Kehinde Wiley grew up in South Central Los Angeles in the late 80’s. As a kid, his mother made sure that he and his twin brother were focused on education and not pulled into the violence and danger of the hood. He spent his weekends in art classes.
First, he was focused on “making stuff look like other stuff,” but as he grew and attended the Art Institute of San Francisco, he began to focus his art as a painter. By the time he was attending Yale, he had begun to focus on paintings of a political nature, examining identity, gender and sexuality.
Wiley is most known for his portrait work with “urban, black and brown men found throughout the world.” He initially began with portraits in New York City, but has since expanded this to the World Stage. In these portraits he employs elements from classical European portraiture, which means spending a lot of time examining portraits of wealthy white men. These European portraits have their own complex language of postures and poses that is tied directly into the character, profession, wealth and power of the person portrayed.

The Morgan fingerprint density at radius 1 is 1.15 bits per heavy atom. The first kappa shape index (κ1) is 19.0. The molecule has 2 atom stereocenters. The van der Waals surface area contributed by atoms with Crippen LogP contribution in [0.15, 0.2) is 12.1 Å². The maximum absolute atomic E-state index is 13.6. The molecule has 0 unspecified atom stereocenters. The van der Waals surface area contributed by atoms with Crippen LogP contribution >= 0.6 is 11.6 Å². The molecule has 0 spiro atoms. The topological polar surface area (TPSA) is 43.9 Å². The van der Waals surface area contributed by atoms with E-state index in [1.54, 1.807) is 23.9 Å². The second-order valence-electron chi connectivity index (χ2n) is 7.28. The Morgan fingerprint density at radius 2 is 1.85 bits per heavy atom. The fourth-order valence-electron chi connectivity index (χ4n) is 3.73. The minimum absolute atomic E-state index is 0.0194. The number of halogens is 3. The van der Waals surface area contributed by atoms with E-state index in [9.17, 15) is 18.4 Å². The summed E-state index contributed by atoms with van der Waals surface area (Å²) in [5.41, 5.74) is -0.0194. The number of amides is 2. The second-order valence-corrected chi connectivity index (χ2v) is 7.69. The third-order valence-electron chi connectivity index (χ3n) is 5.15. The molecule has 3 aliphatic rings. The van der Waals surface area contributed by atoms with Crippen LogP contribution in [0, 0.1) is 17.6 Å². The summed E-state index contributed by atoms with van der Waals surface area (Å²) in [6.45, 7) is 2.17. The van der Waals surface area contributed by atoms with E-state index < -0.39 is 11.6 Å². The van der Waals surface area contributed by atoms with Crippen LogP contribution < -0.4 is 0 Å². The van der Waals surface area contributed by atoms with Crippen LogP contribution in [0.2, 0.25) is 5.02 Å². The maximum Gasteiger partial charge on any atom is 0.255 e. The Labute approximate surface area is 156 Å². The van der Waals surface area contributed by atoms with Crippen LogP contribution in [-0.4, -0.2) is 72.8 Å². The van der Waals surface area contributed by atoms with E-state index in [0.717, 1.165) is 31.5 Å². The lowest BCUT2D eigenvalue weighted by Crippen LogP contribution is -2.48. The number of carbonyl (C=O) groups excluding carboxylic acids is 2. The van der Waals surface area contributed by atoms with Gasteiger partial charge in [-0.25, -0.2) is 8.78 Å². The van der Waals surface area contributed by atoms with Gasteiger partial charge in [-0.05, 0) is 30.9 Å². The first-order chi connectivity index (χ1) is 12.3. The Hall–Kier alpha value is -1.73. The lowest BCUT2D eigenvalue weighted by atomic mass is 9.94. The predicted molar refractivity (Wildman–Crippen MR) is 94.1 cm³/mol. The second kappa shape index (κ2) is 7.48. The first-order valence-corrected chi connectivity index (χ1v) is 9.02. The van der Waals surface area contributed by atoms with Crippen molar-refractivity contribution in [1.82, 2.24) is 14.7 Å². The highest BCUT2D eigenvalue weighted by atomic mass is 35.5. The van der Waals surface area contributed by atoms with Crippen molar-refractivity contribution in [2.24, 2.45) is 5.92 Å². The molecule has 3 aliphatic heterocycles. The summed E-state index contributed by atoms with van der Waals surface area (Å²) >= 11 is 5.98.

Wiley then takes these themes and turns them on their head by juxtaposing them with the masculinity and physicality of men of color dressed in everyday clothing. He generally asks the models to pose in a way found in paintings or sculptures representative of the history of their surroundings. For example, in 2005 Wiley was commissioned by VH1 to do a series of portraits. This led to portraits where “ Ice T channels Napoleon, and Grandmaster Flash and the Furious Five take on a seventeenth-century Dutch civic guard company.”
The artist chose specifically to portray black men for the World Stage project. Growing up, he noted that a majority of art displayed in museums was white, so when he did connect with a black image, he felt a stronger connection because the pieces did look like him and also felt the absence of this in art. In a more recent series, Economy of Grace, he is applying similar techniques to portraying women, to broaden the conversation of females and power in art as well. Keep an eye out for this New-York based artist. He’s not going anywhere anytime soon.